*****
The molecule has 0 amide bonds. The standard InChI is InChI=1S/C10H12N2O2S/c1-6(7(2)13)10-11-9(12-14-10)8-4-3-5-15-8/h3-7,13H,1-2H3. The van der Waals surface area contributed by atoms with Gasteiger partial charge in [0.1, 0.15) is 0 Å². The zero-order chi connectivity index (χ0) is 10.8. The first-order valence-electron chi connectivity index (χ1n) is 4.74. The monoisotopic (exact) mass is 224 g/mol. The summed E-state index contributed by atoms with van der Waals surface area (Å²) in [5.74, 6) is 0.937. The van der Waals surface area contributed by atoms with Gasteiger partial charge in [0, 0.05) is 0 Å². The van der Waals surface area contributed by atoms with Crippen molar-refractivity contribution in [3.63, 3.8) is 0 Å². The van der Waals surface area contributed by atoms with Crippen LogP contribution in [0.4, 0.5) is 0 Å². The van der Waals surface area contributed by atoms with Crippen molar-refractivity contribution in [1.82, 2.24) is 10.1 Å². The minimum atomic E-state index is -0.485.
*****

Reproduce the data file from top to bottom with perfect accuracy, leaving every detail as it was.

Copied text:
The molecule has 0 amide bonds. The standard InChI is InChI=1S/C10H12N2O2S/c1-6(7(2)13)10-11-9(12-14-10)8-4-3-5-15-8/h3-7,13H,1-2H3. The van der Waals surface area contributed by atoms with Gasteiger partial charge in [0.1, 0.15) is 0 Å². The zero-order chi connectivity index (χ0) is 10.8. The first-order valence-electron chi connectivity index (χ1n) is 4.74. The monoisotopic (exact) mass is 224 g/mol. The summed E-state index contributed by atoms with van der Waals surface area (Å²) in [5.74, 6) is 0.937. The van der Waals surface area contributed by atoms with Gasteiger partial charge in [0, 0.05) is 0 Å². The van der Waals surface area contributed by atoms with Crippen molar-refractivity contribution in [3.63, 3.8) is 0 Å². The van der Waals surface area contributed by atoms with Crippen LogP contribution in [0.4, 0.5) is 0 Å². The van der Waals surface area contributed by atoms with Crippen molar-refractivity contribution in [1.82, 2.24) is 10.1 Å². The minimum atomic E-state index is -0.485.